Wolgan Valley Resort and Spa review: How green is this valley

Read our writer's views on this property below

With an eye on the wildlife, guests aren't the only ones to benefit from this luxury lodge, writes Lynne Whiley.

Several guests have already bought the bed they enjoyed at Wolgan Valley Resort and Spa, such is the comfort on offer at this boutique resort nestled between several Blue Mountains world-heritage national parks near Lithgow. The king-size four-posters are custom-made, as is much of the resort's built environment, as though a gathering of the guilds sought to outpolish one another when making the main lodge, guest bungalows, gym and spa.

If you noticed Sydney's hardwood supply run short last year, you'll find a wealth of it at Wolgan Valley, along with serious quantities of Central Coast sandstone. Together with recycled local timbers and found materials, the resort showcases the hand-hewn and high-end.

The $125 million hotel opened this month with 40 bungalow suites and a guest limit of about 80. Half are anticipated to be well-heeled Australians and half wealthy Europeans and Americans seeking privacy and bush luxury in a grassy, natural amphitheatre bordered by dense stands of native cypress, box and eucalypt ringed by cathedral walls of sandstone.

Anchored by massive stone fireplaces, the resort's light-filled central lodge takes its architectural cue from a nearby humble homestead built in 1832 by white settlers. The lodge's guest areas are a clubby, elegant combination of the antique and bespoke, of crystal glassware, fine dining and impeccable service, with deep leather chairs and a wine room where guests linger for a chat. The vibe is understated wealth, the dress code smart-casual. This is, after all, an Emirates Hotels and Resorts property.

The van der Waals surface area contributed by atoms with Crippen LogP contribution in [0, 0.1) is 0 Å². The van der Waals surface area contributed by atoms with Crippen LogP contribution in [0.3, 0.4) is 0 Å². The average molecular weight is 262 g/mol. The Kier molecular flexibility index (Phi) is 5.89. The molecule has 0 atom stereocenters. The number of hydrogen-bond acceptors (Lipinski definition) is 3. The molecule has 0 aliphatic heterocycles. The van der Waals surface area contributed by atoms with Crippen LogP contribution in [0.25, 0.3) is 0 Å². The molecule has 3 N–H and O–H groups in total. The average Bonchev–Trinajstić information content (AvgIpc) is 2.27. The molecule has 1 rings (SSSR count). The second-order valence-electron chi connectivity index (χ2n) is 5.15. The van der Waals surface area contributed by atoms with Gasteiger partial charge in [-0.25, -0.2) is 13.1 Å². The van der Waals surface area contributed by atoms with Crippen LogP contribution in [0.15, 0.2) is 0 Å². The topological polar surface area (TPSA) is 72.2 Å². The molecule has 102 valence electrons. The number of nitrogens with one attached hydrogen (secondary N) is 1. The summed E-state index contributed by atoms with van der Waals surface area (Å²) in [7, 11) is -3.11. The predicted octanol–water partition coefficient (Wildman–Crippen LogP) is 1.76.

Bungalow suites each have a private pool, separate lounge, verandahs (and breezeway, Australian-style), a slate-finished bathroom, walk-in wardrobe big enough for Madonna's baggage and, of course, the bespoke bed, made by a Sydney company to Emirates' specifications. Suites are spaced well apart, sited to reduce heating and cooling costs, pools use heat-exchange technology, solar panels fire the resort's hot-water systems, rainwater tanks are ubiquitous and all domestic water is recycled.

Guests walk or cycle between venues and every time you look up – from your verandah or pool, from the lodge's swallow-me-up armchairs or from the Timeless spa's treatment rooms – the soaring escarpment has something new for the eye. Aspect, play of light on rock, the lower slopes' dense bush and the grasses of the valley floor can be a compelling visual combination. Think happy valley with the sun's dawn and dusk light-show rather than brooding bush, even during a storm.

The resort occupies about 2 per cent of Emirates' 1618-hectare lease, bought from pastoralists several years ago and now cleared of almost 40 kilometres of barbed wire and other reminders of the valley's cattle-grazing history. The rest of the land is being turned over to biodiversity and wildlife. The Wolgan River and Carne Creek flow into the valley, a significant meeting place for the Wiradjuri, Daruk and other groups, so Emirates had archaeologists and Aboriginal groups in to investigate before site works began.